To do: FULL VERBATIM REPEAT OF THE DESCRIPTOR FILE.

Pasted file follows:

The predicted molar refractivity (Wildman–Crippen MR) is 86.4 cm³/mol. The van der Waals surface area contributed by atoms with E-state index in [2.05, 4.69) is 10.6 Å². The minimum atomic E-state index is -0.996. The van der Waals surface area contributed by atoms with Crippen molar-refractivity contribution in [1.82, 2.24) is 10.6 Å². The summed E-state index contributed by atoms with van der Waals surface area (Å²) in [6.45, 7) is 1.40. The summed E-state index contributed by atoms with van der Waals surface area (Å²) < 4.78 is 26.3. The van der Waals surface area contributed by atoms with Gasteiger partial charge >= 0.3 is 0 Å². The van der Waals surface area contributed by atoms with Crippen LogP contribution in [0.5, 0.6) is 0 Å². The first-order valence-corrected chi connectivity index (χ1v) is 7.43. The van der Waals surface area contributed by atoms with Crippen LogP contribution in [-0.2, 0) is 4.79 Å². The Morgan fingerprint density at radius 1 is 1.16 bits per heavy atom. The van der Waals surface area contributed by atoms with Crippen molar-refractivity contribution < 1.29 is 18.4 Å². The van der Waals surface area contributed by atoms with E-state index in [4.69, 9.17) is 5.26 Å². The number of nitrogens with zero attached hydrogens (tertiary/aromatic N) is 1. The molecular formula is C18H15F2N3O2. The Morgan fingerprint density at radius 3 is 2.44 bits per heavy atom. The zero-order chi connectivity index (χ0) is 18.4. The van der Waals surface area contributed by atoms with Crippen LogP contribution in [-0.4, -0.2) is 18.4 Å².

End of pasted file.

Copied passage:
The predicted molar refractivity (Wildman–Crippen MR) is 86.4 cm³/mol. The van der Waals surface area contributed by atoms with E-state index in [2.05, 4.69) is 10.6 Å². The minimum atomic E-state index is -0.996. The van der Waals surface area contributed by atoms with Crippen molar-refractivity contribution in [1.82, 2.24) is 10.6 Å². The summed E-state index contributed by atoms with van der Waals surface area (Å²) in [6.45, 7) is 1.40. The summed E-state index contributed by atoms with van der Waals surface area (Å²) < 4.78 is 26.3. The van der Waals surface area contributed by atoms with Gasteiger partial charge >= 0.3 is 0 Å². The van der Waals surface area contributed by atoms with Crippen LogP contribution in [0.5, 0.6) is 0 Å². The first-order valence-corrected chi connectivity index (χ1v) is 7.43. The van der Waals surface area contributed by atoms with Crippen LogP contribution in [-0.2, 0) is 4.79 Å². The Morgan fingerprint density at radius 1 is 1.16 bits per heavy atom. The van der Waals surface area contributed by atoms with Crippen molar-refractivity contribution < 1.29 is 18.4 Å². The van der Waals surface area contributed by atoms with E-state index in [4.69, 9.17) is 5.26 Å². The number of nitrogens with zero attached hydrogens (tertiary/aromatic N) is 1. The molecular formula is C18H15F2N3O2. The Morgan fingerprint density at radius 3 is 2.44 bits per heavy atom. The zero-order chi connectivity index (χ0) is 18.4. The van der Waals surface area contributed by atoms with Crippen LogP contribution in [-0.4, -0.2) is 18.4 Å².